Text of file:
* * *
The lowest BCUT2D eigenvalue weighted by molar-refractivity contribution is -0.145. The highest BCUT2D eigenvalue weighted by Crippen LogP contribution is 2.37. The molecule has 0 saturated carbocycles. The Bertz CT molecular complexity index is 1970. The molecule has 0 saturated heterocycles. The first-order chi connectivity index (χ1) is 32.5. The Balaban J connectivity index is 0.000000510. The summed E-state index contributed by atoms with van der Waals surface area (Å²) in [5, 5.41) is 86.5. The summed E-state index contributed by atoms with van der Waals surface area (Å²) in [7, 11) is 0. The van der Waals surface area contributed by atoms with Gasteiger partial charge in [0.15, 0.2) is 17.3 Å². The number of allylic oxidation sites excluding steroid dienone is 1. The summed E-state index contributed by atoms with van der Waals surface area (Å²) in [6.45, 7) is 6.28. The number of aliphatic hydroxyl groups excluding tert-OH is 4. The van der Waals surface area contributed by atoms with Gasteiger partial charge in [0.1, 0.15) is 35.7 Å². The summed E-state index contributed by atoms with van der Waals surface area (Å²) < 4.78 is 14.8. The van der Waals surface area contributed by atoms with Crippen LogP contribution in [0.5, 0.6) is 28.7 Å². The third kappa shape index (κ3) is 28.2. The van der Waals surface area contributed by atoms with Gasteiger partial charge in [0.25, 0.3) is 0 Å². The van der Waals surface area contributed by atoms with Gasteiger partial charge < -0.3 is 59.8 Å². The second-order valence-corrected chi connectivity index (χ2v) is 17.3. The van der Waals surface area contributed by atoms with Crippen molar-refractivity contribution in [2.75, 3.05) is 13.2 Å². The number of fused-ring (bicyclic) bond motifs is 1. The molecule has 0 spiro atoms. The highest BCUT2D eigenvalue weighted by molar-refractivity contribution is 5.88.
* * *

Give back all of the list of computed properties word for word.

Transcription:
The lowest BCUT2D eigenvalue weighted by molar-refractivity contribution is -0.145. The highest BCUT2D eigenvalue weighted by Crippen LogP contribution is 2.37. The molecule has 0 saturated carbocycles. The Bertz CT molecular complexity index is 1970. The molecule has 0 saturated heterocycles. The first-order chi connectivity index (χ1) is 32.5. The Balaban J connectivity index is 0.000000510. The summed E-state index contributed by atoms with van der Waals surface area (Å²) in [5, 5.41) is 86.5. The summed E-state index contributed by atoms with van der Waals surface area (Å²) in [7, 11) is 0. The van der Waals surface area contributed by atoms with Gasteiger partial charge in [0.15, 0.2) is 17.3 Å². The number of allylic oxidation sites excluding steroid dienone is 1. The summed E-state index contributed by atoms with van der Waals surface area (Å²) in [6.45, 7) is 6.28. The number of aliphatic hydroxyl groups excluding tert-OH is 4. The van der Waals surface area contributed by atoms with Gasteiger partial charge in [0.1, 0.15) is 35.7 Å². The summed E-state index contributed by atoms with van der Waals surface area (Å²) < 4.78 is 14.8. The van der Waals surface area contributed by atoms with Crippen LogP contribution in [0.5, 0.6) is 28.7 Å². The third kappa shape index (κ3) is 28.2. The van der Waals surface area contributed by atoms with Gasteiger partial charge in [0.25, 0.3) is 0 Å². The van der Waals surface area contributed by atoms with Gasteiger partial charge < -0.3 is 59.8 Å². The second-order valence-corrected chi connectivity index (χ2v) is 17.3. The van der Waals surface area contributed by atoms with Crippen molar-refractivity contribution in [2.75, 3.05) is 13.2 Å². The number of fused-ring (bicyclic) bond motifs is 1. The molecule has 0 spiro atoms. The highest BCUT2D eigenvalue weighted by molar-refractivity contribution is 5.88.